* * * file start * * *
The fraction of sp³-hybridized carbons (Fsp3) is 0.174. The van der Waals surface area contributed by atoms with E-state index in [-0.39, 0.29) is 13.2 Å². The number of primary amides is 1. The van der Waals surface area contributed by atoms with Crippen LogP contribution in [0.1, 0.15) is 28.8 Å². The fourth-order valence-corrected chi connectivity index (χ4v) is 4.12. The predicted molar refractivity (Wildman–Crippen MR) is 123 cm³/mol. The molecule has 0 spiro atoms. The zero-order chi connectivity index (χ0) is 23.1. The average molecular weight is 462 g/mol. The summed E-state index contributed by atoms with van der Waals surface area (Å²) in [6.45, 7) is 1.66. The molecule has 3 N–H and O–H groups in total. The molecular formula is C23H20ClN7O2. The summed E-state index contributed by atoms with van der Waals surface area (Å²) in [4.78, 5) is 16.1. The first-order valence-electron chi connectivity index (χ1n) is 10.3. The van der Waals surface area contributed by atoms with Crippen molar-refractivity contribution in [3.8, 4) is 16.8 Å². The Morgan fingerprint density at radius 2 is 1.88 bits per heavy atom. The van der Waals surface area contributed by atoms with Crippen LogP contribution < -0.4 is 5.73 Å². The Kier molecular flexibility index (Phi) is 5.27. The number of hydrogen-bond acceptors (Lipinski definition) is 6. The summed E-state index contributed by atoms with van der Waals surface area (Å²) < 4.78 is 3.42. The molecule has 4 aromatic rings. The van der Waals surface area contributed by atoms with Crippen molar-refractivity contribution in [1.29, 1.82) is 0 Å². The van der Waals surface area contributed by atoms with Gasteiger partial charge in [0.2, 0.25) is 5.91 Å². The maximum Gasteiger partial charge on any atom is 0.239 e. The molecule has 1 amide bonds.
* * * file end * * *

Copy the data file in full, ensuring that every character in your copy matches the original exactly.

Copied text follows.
The fraction of sp³-hybridized carbons (Fsp3) is 0.174. The van der Waals surface area contributed by atoms with E-state index in [-0.39, 0.29) is 13.2 Å². The number of primary amides is 1. The van der Waals surface area contributed by atoms with Crippen LogP contribution in [0.1, 0.15) is 28.8 Å². The fourth-order valence-corrected chi connectivity index (χ4v) is 4.12. The predicted molar refractivity (Wildman–Crippen MR) is 123 cm³/mol. The molecule has 0 spiro atoms. The zero-order chi connectivity index (χ0) is 23.1. The average molecular weight is 462 g/mol. The summed E-state index contributed by atoms with van der Waals surface area (Å²) in [6.45, 7) is 1.66. The molecule has 3 N–H and O–H groups in total. The molecular formula is C23H20ClN7O2. The summed E-state index contributed by atoms with van der Waals surface area (Å²) in [4.78, 5) is 16.1. The first-order valence-electron chi connectivity index (χ1n) is 10.3. The van der Waals surface area contributed by atoms with Crippen molar-refractivity contribution in [3.8, 4) is 16.8 Å². The Morgan fingerprint density at radius 2 is 1.88 bits per heavy atom. The van der Waals surface area contributed by atoms with Crippen LogP contribution < -0.4 is 5.73 Å². The Kier molecular flexibility index (Phi) is 5.27. The number of hydrogen-bond acceptors (Lipinski definition) is 6. The summed E-state index contributed by atoms with van der Waals surface area (Å²) < 4.78 is 3.42. The molecule has 4 aromatic rings. The van der Waals surface area contributed by atoms with Crippen molar-refractivity contribution in [1.29, 1.82) is 0 Å². The van der Waals surface area contributed by atoms with Gasteiger partial charge in [0.2, 0.25) is 5.91 Å². The maximum Gasteiger partial charge on any atom is 0.239 e. The molecule has 1 amide bonds.